It’s clear that Morgan loves attention – whether it’s his public feud with the material girl, or letting Howard Stern go off on a rant denouncing Jay Leno as a “crook.” It’s also clear that Morgan loves good television. His slogan, “Did you see who was on Piers Morgan Tonight?” isn’t in play for nothing. He clearly wants people talking about him (and his show) whether it’s good or bad.

It’s funny though, as much as Piers Morgan Tonight acts as an extension of his highly polished brand of narcism, it also acts as an image builder. On ATG Morgan comes off as a place card, that show’s role-filling “British judge” – a no-nonsense meanie out for the kill. Yet in the time he’s already been on the air, Morgan seems a bit softer – not afraid to laugh and show venerability. He’s adapted his brand for American television and it works.

But the real question remains – should we care what’s on Piers Morgan Tonight? He’s wrapping up his premiere week tonight and all ready he’s interviewed the likes of Oprah, Howard Stern, Condoleezza Rice, Ricky Gervais. Judging by his week so far, the answer is yes. In four days Morgan has shown the ease of a master interviewer; able to move seamlessly from the frivolous world of entertainment to the high-stakes game of American politics without falter. Already proving himself the anti Larry King, Morgan comes prepared and actually knows what he’s talking about.

But he also has the key anyone in his position needs – curiosity. Morgan has a hankering to break down the walls of celebrity and reveal the human underneath; to find the motivation that drives those we’ve all come to know. With Howard Stern, for example, that meant talking at length about his need to have naked women on the radio. With Oprah, it meant discussing her real reasons for remaining single and not venturing into politics. It may sound a bit superficial to some, but in Morgan’s company, his guests become real people – individuals we want to know a little more about. Morgan makes us care by making even the most overexposed celebutante interesting.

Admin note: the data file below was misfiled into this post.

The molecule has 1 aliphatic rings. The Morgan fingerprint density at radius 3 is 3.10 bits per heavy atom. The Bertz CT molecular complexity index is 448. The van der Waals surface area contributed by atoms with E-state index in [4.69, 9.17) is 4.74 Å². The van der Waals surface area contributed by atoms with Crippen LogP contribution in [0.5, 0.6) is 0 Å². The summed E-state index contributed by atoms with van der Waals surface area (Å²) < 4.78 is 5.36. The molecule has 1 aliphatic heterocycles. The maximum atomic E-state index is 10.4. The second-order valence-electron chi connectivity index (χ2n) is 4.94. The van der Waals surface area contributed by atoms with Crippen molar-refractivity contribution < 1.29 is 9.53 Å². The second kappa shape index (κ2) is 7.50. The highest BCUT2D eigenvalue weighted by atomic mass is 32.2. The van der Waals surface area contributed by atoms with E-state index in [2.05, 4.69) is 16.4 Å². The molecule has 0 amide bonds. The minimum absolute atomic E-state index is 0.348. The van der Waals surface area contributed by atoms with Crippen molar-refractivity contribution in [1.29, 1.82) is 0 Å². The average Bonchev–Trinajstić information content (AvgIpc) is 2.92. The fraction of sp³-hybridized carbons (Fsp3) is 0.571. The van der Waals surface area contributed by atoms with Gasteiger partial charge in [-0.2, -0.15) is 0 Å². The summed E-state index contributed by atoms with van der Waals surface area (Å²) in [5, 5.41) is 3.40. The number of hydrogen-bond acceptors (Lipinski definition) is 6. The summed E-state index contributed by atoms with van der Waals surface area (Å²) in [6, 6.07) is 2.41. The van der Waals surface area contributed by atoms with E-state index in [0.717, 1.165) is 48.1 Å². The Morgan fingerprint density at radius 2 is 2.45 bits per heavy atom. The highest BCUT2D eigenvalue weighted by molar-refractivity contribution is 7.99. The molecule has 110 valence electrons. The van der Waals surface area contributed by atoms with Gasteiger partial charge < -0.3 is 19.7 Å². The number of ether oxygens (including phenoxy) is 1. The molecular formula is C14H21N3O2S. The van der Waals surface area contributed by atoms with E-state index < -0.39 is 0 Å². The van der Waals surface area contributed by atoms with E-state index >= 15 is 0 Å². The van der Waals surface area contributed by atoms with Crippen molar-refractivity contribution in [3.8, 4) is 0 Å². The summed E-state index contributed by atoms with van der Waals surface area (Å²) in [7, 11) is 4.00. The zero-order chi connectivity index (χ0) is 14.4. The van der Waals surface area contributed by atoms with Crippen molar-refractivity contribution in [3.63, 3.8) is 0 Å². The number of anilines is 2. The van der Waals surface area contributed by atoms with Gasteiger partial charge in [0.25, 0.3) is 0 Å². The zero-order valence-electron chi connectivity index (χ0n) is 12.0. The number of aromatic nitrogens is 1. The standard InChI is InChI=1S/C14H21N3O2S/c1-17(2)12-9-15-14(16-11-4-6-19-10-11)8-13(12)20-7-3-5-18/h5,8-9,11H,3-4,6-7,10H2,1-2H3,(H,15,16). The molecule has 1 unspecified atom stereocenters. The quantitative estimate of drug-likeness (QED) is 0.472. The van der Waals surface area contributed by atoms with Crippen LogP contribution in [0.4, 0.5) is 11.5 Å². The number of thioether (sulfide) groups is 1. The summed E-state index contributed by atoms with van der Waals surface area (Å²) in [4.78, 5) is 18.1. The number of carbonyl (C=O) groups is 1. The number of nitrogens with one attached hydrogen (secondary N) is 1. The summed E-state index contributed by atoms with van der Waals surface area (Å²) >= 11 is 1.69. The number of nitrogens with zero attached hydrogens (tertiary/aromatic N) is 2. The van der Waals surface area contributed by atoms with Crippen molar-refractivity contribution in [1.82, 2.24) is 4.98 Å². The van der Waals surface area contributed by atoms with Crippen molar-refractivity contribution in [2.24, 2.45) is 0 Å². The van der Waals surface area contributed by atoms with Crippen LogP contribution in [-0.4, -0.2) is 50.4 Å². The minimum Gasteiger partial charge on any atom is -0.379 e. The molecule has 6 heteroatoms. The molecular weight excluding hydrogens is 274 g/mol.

But as much as he’s displaying his softer side, Morgan also knows when he has to be tough. During his interview with Gervais, who is currently dealing with backlash from his recent Golden Globes hosting gig, Morgan grilled him about his comedy and with regards to Charlie Sheen in particular, knowing when you’ve offended people. Gervais took it all in stride and left unscathed. But make no mistake, Morgan had put him in the hot seat.

By displaying his tough side, Morgan showed that he’s willing to demand answers and hold people accountable for their actions. This skill will boast well when he interviews political leaders and those in power. Plus, American television needs someone to man up and ask the tough questions. This trait will undoubtedly make for some very provocative television in the coming months.